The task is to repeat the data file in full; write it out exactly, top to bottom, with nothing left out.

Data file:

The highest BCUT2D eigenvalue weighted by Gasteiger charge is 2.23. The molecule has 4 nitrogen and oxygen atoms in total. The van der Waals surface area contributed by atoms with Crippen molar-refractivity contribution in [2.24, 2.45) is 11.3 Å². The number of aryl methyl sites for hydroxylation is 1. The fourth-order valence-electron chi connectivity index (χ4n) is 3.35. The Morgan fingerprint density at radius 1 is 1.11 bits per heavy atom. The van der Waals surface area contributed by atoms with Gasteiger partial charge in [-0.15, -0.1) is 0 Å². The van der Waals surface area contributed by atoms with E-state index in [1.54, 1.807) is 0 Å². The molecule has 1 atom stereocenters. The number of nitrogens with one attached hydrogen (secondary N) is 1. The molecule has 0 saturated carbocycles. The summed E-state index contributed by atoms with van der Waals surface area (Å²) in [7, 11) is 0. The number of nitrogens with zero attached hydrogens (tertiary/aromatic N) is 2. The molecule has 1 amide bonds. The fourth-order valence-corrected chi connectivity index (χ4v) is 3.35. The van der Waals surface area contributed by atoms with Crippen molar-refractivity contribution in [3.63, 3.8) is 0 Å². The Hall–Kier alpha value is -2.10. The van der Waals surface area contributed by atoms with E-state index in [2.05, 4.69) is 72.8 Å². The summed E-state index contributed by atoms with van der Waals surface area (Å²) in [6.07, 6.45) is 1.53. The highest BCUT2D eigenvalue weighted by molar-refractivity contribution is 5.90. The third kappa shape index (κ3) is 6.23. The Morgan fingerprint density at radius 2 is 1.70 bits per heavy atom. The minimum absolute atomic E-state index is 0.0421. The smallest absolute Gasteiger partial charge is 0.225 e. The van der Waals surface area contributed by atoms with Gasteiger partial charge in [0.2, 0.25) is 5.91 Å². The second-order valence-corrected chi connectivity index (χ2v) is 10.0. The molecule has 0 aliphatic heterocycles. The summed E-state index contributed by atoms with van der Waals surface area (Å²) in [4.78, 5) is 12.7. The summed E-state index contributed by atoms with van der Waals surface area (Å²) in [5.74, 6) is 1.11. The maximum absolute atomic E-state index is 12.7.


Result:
The highest BCUT2D eigenvalue weighted by Gasteiger charge is 2.23. The molecule has 4 nitrogen and oxygen atoms in total. The van der Waals surface area contributed by atoms with Crippen molar-refractivity contribution in [2.24, 2.45) is 11.3 Å². The number of aryl methyl sites for hydroxylation is 1. The fourth-order valence-electron chi connectivity index (χ4n) is 3.35. The Morgan fingerprint density at radius 1 is 1.11 bits per heavy atom. The van der Waals surface area contributed by atoms with Gasteiger partial charge in [-0.15, -0.1) is 0 Å². The van der Waals surface area contributed by atoms with E-state index in [1.54, 1.807) is 0 Å². The molecule has 1 atom stereocenters. The number of nitrogens with one attached hydrogen (secondary N) is 1. The molecule has 0 saturated carbocycles. The summed E-state index contributed by atoms with van der Waals surface area (Å²) in [7, 11) is 0. The number of nitrogens with zero attached hydrogens (tertiary/aromatic N) is 2. The molecule has 1 amide bonds. The fourth-order valence-corrected chi connectivity index (χ4v) is 3.35. The van der Waals surface area contributed by atoms with Crippen molar-refractivity contribution in [3.63, 3.8) is 0 Å². The Hall–Kier alpha value is -2.10. The van der Waals surface area contributed by atoms with E-state index in [2.05, 4.69) is 72.8 Å². The summed E-state index contributed by atoms with van der Waals surface area (Å²) in [6.07, 6.45) is 1.53. The highest BCUT2D eigenvalue weighted by molar-refractivity contribution is 5.90. The third kappa shape index (κ3) is 6.23. The Morgan fingerprint density at radius 2 is 1.70 bits per heavy atom. The minimum absolute atomic E-state index is 0.0421. The smallest absolute Gasteiger partial charge is 0.225 e. The van der Waals surface area contributed by atoms with Gasteiger partial charge in [0.2, 0.25) is 5.91 Å². The second-order valence-corrected chi connectivity index (χ2v) is 10.0. The molecule has 0 aliphatic heterocycles. The summed E-state index contributed by atoms with van der Waals surface area (Å²) in [4.78, 5) is 12.7. The summed E-state index contributed by atoms with van der Waals surface area (Å²) in [5.74, 6) is 1.11. The maximum absolute atomic E-state index is 12.7.